Monday, June 3, 2013

Why we’re amazed is what’s amazing

"Poverty unchanged despite economic growth," screams a news report that represented the headlines of the day, 24th Apr 2013. What is amazing is why we're amazed! Have we been led to believe that we should expect something different? Given that our GDP per person is a tenth that of developed economies, it would take a generation for PHL, at a constant 7% growth (at current prices and exchange rates), to be a developed economy, as international institutions have indicated many times before. And they have not been shy giving us unsolicited advice? But Juan de la Cruz is simply stubborn – “matigas ang ulo”?

And perhaps to keep our sanity, we like to look at the glass as half-full – when the unfortunate reality is it is 10% full and 90% empty and that’s how deep a hole we’re in? And so one local paper has been constantly drum-beating every effort that it picks up from the positive side of our ledger. But as one senator once said, “Been there done that” – we would register some good growth but have yet to sustain it?

My late mother trained to be a teacher unlike her father who was a CPA; so I would try to explain to her that revenue has to be netted out because of the attendant expenses; and similarly an asset has to be discounted by any liability. Juan de la Cruz can’t just all be “pa pogi”? As a boy I would hear my grandfather remind his oldest son, who was a forester and worked at a government agency extending agricultural credit, that subsidies would make sense if the underlying undertaking was designed to be sustainable. It was the first time that I heard the word subsidy and I had no clue what they were talking about. But looking back, he in fact predicted that land reform would fail! And it was after one of those Sunday lunches when this conversation occurred that my grandfather then said to me: "Don't be a politician because they steal, and don't be a lawyer because they lie." [A high school graduate, he never took up accounting but sought to be allowed to take the board exam, passed it and became a CPA. He looked up to Rizal and was a Mason, but his children were all baptized Catholics, my grandmother being one.]

I am today the least surprised when candidates would promise to fix the economy. The reality is we are perpetuating our “cacique culture” – a hierarchical system and structure? I could only cringe to hear hushed comments on the extent vested interests are funding our elections, clearly no different from the US – and why like an American Jesuit who is a Manila resident, I haven’t also exercised my right to vote in US elections. [Freedom works both ways; and in developed nations it’s not surprising to find a lower percentage of voter-turnout – “fool me once you are a fool, fool me twice then I am a fool”. I hold dual citizenship and can vote in PHL elections too.] But there is one glaring difference: the US can fool around and get away with it – but PHL can’t. (Although the display of hubris and greed by the financial sector appears to have inflicted so much damage that the world is still reeling from the Great Recession.)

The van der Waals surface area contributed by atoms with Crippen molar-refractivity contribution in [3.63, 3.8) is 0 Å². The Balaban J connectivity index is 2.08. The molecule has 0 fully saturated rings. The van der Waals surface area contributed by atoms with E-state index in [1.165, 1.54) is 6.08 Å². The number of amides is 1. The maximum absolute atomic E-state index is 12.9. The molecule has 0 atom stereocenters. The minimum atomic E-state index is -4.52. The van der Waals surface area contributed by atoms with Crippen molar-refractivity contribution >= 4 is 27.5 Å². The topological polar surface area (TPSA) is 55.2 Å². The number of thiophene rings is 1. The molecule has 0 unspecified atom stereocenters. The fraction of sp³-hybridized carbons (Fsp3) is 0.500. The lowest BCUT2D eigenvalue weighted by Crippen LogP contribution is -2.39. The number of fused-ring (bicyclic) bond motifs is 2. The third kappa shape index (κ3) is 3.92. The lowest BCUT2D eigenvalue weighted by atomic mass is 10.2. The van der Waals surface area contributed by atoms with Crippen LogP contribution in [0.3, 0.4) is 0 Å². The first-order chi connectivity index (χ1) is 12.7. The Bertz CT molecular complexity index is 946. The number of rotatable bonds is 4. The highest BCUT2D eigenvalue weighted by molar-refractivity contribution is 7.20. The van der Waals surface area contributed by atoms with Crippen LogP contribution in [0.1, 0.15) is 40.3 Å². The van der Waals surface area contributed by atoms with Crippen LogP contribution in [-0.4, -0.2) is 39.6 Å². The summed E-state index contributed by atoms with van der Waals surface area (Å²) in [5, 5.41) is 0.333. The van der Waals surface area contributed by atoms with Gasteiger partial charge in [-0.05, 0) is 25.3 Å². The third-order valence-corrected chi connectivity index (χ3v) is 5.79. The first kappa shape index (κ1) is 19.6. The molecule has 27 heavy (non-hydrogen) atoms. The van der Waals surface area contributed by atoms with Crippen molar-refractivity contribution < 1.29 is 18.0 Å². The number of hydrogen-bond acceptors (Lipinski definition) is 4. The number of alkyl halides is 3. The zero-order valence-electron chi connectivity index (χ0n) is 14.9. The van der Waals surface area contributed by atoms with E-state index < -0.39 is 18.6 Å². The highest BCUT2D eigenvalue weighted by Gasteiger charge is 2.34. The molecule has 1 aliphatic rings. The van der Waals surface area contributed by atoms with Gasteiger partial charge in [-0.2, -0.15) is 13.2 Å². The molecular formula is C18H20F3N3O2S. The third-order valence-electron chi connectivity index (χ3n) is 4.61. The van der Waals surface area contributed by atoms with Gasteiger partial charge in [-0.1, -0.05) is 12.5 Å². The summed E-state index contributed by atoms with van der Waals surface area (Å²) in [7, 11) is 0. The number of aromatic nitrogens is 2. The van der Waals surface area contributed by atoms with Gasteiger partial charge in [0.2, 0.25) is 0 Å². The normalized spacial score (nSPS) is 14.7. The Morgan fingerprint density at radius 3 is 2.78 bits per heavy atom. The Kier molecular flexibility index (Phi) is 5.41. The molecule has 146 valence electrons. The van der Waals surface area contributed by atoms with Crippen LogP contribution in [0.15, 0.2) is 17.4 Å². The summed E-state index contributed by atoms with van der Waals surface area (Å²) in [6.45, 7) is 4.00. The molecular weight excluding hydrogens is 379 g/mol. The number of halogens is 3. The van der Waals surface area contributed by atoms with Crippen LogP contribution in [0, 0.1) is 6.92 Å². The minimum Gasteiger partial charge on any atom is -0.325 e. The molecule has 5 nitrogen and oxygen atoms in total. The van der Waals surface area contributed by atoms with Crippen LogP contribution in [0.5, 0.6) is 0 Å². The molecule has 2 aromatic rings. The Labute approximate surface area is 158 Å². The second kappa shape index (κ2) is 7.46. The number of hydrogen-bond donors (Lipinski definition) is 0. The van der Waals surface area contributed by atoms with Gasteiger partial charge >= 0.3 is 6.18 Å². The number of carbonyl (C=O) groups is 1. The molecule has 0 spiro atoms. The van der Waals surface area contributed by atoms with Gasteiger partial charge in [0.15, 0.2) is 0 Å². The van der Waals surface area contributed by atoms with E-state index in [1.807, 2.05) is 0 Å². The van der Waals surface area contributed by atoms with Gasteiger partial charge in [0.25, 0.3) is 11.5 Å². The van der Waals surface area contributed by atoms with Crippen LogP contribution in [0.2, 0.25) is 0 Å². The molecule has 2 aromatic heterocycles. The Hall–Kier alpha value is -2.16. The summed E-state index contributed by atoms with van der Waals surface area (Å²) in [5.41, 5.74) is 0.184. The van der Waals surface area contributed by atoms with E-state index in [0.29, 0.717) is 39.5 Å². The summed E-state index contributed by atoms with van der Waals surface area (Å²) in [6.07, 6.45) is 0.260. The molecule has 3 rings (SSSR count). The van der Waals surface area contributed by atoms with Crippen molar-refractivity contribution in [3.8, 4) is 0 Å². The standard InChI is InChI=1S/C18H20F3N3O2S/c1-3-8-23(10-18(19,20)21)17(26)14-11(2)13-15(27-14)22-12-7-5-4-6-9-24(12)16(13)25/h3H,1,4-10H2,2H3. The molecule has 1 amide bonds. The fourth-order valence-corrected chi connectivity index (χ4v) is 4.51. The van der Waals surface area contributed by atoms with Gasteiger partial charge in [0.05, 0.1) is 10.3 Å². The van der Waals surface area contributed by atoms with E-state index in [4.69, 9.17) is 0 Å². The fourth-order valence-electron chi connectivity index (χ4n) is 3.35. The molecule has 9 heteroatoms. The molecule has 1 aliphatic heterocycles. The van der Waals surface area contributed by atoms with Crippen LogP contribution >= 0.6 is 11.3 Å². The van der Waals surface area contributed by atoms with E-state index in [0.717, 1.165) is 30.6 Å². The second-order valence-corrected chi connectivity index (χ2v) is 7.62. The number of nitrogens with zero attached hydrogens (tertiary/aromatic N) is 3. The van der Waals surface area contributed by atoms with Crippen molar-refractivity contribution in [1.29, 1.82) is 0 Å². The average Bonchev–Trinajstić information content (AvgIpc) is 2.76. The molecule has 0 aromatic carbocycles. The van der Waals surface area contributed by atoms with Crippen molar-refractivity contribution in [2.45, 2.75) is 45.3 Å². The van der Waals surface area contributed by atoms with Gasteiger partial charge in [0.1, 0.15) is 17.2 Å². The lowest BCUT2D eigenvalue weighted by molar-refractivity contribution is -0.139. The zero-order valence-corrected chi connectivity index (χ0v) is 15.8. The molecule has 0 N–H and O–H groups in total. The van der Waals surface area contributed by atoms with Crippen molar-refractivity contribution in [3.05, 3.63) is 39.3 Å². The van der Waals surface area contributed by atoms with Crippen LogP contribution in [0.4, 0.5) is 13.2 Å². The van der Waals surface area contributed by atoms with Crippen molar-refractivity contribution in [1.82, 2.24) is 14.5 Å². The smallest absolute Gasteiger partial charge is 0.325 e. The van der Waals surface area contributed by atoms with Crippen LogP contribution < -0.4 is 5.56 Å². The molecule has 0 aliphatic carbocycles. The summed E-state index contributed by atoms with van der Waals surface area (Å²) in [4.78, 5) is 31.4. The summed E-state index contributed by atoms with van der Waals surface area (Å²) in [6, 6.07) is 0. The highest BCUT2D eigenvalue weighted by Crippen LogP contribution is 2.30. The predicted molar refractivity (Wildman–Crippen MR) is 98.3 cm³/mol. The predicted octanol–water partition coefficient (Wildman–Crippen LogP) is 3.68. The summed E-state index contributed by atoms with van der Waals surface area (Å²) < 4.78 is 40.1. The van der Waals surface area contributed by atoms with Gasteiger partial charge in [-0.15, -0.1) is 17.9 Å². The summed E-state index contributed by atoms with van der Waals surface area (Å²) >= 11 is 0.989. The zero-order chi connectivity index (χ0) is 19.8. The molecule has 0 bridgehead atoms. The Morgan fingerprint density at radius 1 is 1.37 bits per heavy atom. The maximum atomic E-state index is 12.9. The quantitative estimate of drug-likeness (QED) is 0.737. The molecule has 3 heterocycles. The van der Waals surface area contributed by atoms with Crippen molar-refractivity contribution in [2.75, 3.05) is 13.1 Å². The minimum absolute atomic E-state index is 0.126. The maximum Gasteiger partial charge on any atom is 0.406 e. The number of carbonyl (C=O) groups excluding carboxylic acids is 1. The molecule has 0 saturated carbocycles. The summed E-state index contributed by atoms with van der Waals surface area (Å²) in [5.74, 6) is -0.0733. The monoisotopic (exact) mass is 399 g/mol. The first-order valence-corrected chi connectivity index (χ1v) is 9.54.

Indeed we can’t. But because we like to cling to what we call our culture – largely driven by parochialism and a hierarchical system and structure, i.e., the cacique culture – we can’t put the basics of nation-building or the foundation of an economy right? How out of synch are we from the 21st century world to crow about OFW remittances, for example, when we should abhor it? But because of our “caste system” we don’t even bat an eye? (With due respect, Cardinal Tagle did when he was archbishop.)

We could decree that gambling can be an open field but not energy, as an example? But we’re now stepping up infrastructure – yeah, great, but with the same half-dozen big boys sharing the spoils? But we have lots and lots of small businesses – to the extent of 90% of businesses. Again, great! But they only account for 30% of GDP – because we don’t measure up to the yardsticks of the 21st century globalized, competitive world. We are way behind in investment, technology and innovation as well as in the development of talent, products and markets.

Simply, dominance and oligopoly equals a lopsided economy – and precisely why talk of inclusive growth is mere rhetoric?

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